8 Goal Setting Questions
Achieving Goals That Really Matter
Achieving Goals That Really Matter
Here are 8 goal setting questions to help you:
Discover more about yourself
Decide what you want from life
Plan to achieve your goals
Useful questions but where do you start with such a big agenda? Perhaps by asking the most important question first: why does goal setting matter in the first place?
We’ve actually asked lots more than eight questions but we’ve organised them into eight broad categories. Use them to help you think more about who you are, what you’re doing, and what you’d really love to do.
We start with a question which is short but powerful: why am I here? It may be difficult to answer but it’s important, so take as much time as you need. Answering this question is the key to what Handy and Covey suggest is so critical – our need to make a difference. But more of that after the questions!
If you find this difficult to answer, try answering these to give you some ideas: What is my sense of purpose? What is meaningful for me? What moves me? What is my passion? What do I care about? What need can I serve?
What past experience have I got? Don’t just think of work experience, think of what you’ve done with your life, relationships, travel, associations. In life, nothing is wasted!
What kind of person / manager am I? What abilities do I possess? What am I good at? What are my strengths and weaknesses? What do I love doing?
What kind of person / manager do I want to become? What abilities do I want to develop? What learning goals shall I set? What are the organisational goals in which I can make a difference? Which knowledge and skills areas do I need to focus on to deliver both my personal objectives and benefits for my organisation? What is my conscience directing me towards?
What learning and development actions do I need to undertake? What resources will I need to do perform them? How shall I overcome obstacles to my learning?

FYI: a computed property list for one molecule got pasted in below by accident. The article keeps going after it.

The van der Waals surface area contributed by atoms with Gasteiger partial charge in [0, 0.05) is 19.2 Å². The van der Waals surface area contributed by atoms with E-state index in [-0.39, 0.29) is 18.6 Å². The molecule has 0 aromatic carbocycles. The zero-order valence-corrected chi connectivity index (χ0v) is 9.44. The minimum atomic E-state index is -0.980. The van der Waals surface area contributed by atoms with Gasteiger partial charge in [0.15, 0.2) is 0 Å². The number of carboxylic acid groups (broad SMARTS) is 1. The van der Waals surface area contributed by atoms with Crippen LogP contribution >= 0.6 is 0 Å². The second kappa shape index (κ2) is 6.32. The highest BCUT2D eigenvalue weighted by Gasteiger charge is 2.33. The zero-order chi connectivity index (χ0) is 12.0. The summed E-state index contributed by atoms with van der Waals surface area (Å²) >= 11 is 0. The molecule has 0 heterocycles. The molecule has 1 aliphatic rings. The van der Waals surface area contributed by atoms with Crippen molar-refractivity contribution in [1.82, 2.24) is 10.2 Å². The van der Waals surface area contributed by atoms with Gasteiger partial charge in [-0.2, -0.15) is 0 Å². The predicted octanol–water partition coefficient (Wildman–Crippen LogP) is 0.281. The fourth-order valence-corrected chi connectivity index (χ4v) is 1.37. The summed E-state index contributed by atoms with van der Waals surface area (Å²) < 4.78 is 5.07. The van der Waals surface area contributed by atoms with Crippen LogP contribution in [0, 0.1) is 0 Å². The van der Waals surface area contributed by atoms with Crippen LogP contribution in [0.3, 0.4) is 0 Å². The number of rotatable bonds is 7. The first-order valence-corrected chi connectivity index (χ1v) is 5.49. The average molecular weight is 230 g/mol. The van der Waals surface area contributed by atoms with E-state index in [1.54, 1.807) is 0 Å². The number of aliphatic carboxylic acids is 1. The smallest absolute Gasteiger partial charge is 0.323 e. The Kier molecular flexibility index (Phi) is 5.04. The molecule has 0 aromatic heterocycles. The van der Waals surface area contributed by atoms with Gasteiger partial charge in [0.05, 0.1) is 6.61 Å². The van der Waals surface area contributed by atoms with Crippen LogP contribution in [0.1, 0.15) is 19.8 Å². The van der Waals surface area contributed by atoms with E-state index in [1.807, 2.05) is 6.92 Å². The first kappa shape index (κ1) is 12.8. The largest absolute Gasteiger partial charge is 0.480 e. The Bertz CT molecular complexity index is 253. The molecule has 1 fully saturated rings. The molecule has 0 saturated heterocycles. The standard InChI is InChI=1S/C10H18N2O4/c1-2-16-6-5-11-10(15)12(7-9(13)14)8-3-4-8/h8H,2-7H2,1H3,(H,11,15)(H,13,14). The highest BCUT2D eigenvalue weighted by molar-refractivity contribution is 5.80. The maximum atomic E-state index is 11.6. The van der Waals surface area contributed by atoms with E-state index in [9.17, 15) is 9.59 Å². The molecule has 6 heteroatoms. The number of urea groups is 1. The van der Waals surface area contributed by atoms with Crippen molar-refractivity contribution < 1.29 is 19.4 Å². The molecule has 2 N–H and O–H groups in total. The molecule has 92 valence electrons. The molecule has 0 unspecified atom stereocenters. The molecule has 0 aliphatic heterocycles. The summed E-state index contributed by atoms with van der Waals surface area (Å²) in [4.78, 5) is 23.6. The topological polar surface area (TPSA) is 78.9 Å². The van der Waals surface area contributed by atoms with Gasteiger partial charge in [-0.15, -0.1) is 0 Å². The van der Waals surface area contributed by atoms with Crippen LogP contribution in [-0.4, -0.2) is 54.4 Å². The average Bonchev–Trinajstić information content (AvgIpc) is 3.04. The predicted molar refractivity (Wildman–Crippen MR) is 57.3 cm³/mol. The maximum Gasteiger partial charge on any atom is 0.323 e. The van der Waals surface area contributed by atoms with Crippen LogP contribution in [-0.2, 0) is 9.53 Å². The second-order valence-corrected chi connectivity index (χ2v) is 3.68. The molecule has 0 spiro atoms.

How do I measure achievement of goals? Is it money? Is it promotion? Is it another measure of success?
What’s stopping me from doing what I want to do? Time? Money? Qualifications? Know-how? Ambition? Procrastination? Lack of confidence? Think as broadly and as honestly as possible.
Who can teach me? From whom can I learn? Again, think and look as broadly as you can. You’ve made a good start by reading this website!
One answer to these goal setting questions is proposed by both Charles Handy and Stephen Covey. They suggest that what we all want is to make a difference, to contribute. For Handy there are three steps to finding meaning in what we do.
Firstly, there is the need for survival. The basics of life must be in place before you can begin to address your purpose in life. Secondly, you must establish your identity. Handy thinks we must prove ourselves in the world, getting noticed, “earn a label in life”. Once these are addressed, you can continue to his third step, “to make a difference to the world in some way and to make a difference to other people.”
Covey’s beliefs echo Handy’s ideas. He thinks there is a great yearning, in both individuals and in organizations. This is the need to discover a true “voice,” to matter, to make a difference, to find greatness. When we do that, we feel more fulfilled and engaged with the world around us and consequently, with our role in that world.
This is the main argument in Covey’s book “The 8th Habit”. Did Covey forget or miss a habit from his best selling book “7 Habits”? Well not exactly. The 8th habit is more a tool for using the 7 habits to create something of significance. As the title suggests, to move from effectiveness to greatness.
Perhaps the key to this is finding your “voice” or your calling. This is best done by matching your passions with your strengths. Achieving goals that satisfy your mind, heart, body and spirit is perhaps another way to move from effectiveness to greatness.
People are internally motivated by their own four needs: to live, to love, to learn, to leave a legacy.
Finding where you want to make a difference, finding your voice, is not easy. You’ll probably need to allow plenty of time to fully think through our 8 goal setting questions. Then be sure to re-visit and update them regularly.
Handy’s views on developing yourself form the basis of our Goal Setting Activity article: 5 Steps to Self-Development at work.
You can also find our more about the benefits of goal setting in our e-guide: SMART Goals, SHARP Goals to help you do just this. The guide contains 30 pages and 5 tools to help you to set SMART goals, then take SHARP action to achieve them.
Tool 1: Conventional goal setting
Tool 2: Setting SMART goals that motivate
Tool 3: The kind of goals that will make you happier
Tool 4: Taking SHARP action
Tool 5: Team goals flowchart
Tool 6: Eight personal goal setting questions